A special advantage of the allele-specific PCR of the present invention is the ability to use polymerases with proofreading 3′-5′-nuclease activity. These enzymes typically have higher fidelity (i.e. fewer misincorporated nucleotides in the final product) than the enzymes without the proofreading activity. For example, error rate for Taq DNA polymerase (which does not have a proofreading function) is about 10−4. Tindall et al. (1988) Fidelity of DNA synthesis by the Thermus aquaticus DNA polymerase. Biochemistry, 27:6008-6013. By comparison, the error rate of a proofreading thermostable Pfu DNA polymerase is about 10−6. Andre et al. (1997) Fidelity and mutational spectrum of Pfu DNA polymerase on a human mitochondrial DNA sequence, Genome Res. 7:843-852. Prior to the present invention, a high-fidelity proofreading polymerase could not be used with allele-specific PCR. See U.S. Pat. No. 5,639,611. The nuclease activity of the enzyme would remove the mismatched selective nucleotide from the 3′-terminus of the primer thus eliminating allele-specificity of the primer. In the present invention, the allele-specific primer has a selective nucleotide not at the 3′-end but internally. The internal mismatch is an inefficient substrate for the exonuclease activity of a proofreading enzyme. It has been observed that the ability of the exonuclease to remove mismatched nucleotides drops dramatically went the mismatch is located away from the 3′-end. Fidalgo-Da Silva et al. (2007) DNA polymerase proofreading: active site switching catalyzed by the bacteriophage T4 DNA polymerase, Nucl. Acids Res. 35:5452-5463. The rate of removal of three nucleotides is much lower than two nucleotides. Reddy et al. (1992) Processive proofreading is intrinsic to T4 DNA polymerase. J. Biol. Chem. 267:14157-14166. Therefore the primer with an internal selective nucleotide of the present invention may be used with a proofreading nucleotide polymerase. A person of skill in the art would recognize how to optimize reaction conditions, for example by changing the composition of the reaction buffer and concentration of nucleic acid precursors in order to minimize exonuclease activity of the enzyme without compromising allele-specific amplification. See e.g. Goodman et. al. (1993) Biochemical basis of DNA replication fidelity, Crit. Rev. Biochem. Mol. Biol. 28:83-126 for conditions favoring polymerization and conditions favoring nuclease digestion activities of various nucleic acid polymerases.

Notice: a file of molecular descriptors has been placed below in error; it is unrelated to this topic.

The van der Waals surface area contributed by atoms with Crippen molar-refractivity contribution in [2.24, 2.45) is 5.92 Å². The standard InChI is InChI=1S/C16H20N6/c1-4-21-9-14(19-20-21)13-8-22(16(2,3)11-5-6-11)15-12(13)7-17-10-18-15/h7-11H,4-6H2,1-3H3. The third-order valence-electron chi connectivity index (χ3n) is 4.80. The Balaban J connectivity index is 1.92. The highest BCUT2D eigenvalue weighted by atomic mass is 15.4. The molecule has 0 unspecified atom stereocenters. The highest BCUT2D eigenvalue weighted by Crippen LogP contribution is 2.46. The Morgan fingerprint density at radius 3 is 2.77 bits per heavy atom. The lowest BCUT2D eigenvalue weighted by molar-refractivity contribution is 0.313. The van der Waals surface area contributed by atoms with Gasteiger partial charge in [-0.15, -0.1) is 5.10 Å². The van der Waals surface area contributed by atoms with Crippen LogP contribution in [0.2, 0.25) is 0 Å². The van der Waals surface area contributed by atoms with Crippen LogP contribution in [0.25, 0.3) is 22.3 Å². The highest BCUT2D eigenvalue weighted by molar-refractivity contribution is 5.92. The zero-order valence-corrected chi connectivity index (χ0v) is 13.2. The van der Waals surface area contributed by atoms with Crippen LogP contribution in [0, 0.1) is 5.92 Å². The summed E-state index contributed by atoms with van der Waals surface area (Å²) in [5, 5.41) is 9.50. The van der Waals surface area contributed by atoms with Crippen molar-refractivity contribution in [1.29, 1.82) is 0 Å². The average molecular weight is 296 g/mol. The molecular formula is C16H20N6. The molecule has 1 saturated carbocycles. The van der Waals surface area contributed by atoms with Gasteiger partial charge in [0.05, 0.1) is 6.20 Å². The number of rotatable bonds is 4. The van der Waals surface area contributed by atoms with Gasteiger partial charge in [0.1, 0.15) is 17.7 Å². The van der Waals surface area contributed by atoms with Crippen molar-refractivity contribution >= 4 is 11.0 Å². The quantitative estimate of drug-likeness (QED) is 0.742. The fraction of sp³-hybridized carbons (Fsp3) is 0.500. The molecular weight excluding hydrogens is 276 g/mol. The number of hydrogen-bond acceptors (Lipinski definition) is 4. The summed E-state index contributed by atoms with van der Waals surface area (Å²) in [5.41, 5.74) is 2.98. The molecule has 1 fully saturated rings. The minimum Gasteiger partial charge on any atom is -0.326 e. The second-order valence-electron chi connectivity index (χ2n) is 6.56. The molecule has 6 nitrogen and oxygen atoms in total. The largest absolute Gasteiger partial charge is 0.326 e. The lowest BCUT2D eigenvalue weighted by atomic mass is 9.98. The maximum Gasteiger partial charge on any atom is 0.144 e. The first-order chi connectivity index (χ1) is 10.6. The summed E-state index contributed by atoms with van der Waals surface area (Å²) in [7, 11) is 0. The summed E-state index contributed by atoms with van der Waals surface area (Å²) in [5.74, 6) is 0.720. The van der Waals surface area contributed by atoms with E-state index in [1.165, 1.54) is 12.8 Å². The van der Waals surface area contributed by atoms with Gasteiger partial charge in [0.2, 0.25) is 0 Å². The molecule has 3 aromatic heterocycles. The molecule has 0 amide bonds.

In some embodiments of the method, the amplification products may be detected by any technique known in the art, including but not limited to the use of labeled primers and probes as well as various nucleic acid-binding dyes. The means of detection may be specific to one variant of the target sequence, or may be generic to all variants of the target sequence or even to all double-stranded DNA.